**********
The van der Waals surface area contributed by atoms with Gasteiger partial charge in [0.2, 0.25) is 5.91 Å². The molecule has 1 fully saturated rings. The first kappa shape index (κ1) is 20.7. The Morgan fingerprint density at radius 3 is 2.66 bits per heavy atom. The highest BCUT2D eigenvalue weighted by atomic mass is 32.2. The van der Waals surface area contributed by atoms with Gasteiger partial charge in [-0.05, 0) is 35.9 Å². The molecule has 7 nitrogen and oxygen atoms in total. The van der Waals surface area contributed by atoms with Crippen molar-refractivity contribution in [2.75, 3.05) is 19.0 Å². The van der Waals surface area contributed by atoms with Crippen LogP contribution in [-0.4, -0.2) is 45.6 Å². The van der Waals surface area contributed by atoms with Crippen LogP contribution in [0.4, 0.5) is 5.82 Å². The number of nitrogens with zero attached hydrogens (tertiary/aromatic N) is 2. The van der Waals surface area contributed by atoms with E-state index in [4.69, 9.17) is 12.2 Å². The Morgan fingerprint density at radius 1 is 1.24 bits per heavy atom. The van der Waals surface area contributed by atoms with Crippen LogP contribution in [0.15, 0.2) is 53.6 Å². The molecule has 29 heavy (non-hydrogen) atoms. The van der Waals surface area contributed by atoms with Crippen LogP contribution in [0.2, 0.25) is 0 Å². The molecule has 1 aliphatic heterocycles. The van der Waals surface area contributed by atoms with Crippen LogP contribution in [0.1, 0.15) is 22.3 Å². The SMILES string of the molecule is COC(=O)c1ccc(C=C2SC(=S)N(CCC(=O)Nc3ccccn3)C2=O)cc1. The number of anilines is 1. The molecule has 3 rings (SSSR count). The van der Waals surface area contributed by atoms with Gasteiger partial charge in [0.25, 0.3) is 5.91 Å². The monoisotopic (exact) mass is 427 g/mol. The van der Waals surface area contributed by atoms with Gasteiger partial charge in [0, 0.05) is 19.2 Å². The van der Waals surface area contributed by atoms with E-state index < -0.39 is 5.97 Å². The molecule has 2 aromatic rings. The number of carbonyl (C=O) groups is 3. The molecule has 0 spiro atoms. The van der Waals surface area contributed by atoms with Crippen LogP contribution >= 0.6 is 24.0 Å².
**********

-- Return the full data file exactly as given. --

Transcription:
The van der Waals surface area contributed by atoms with Gasteiger partial charge in [0.2, 0.25) is 5.91 Å². The molecule has 1 fully saturated rings. The first kappa shape index (κ1) is 20.7. The Morgan fingerprint density at radius 3 is 2.66 bits per heavy atom. The highest BCUT2D eigenvalue weighted by atomic mass is 32.2. The van der Waals surface area contributed by atoms with Gasteiger partial charge in [-0.05, 0) is 35.9 Å². The molecule has 7 nitrogen and oxygen atoms in total. The van der Waals surface area contributed by atoms with Crippen molar-refractivity contribution in [2.75, 3.05) is 19.0 Å². The van der Waals surface area contributed by atoms with Crippen LogP contribution in [-0.4, -0.2) is 45.6 Å². The van der Waals surface area contributed by atoms with Crippen LogP contribution in [0.4, 0.5) is 5.82 Å². The number of nitrogens with zero attached hydrogens (tertiary/aromatic N) is 2. The van der Waals surface area contributed by atoms with E-state index in [4.69, 9.17) is 12.2 Å². The Morgan fingerprint density at radius 1 is 1.24 bits per heavy atom. The van der Waals surface area contributed by atoms with Crippen LogP contribution in [0.15, 0.2) is 53.6 Å². The molecule has 29 heavy (non-hydrogen) atoms. The van der Waals surface area contributed by atoms with Crippen LogP contribution in [0.2, 0.25) is 0 Å². The molecule has 1 aliphatic heterocycles. The van der Waals surface area contributed by atoms with Crippen LogP contribution in [0.1, 0.15) is 22.3 Å². The SMILES string of the molecule is COC(=O)c1ccc(C=C2SC(=S)N(CCC(=O)Nc3ccccn3)C2=O)cc1. The number of anilines is 1. The molecule has 3 rings (SSSR count). The van der Waals surface area contributed by atoms with Gasteiger partial charge in [0.25, 0.3) is 5.91 Å². The monoisotopic (exact) mass is 427 g/mol. The van der Waals surface area contributed by atoms with Gasteiger partial charge in [0, 0.05) is 19.2 Å². The van der Waals surface area contributed by atoms with E-state index < -0.39 is 5.97 Å². The molecule has 2 aromatic rings. The number of carbonyl (C=O) groups is 3. The molecule has 0 spiro atoms. The van der Waals surface area contributed by atoms with Crippen LogP contribution >= 0.6 is 24.0 Å².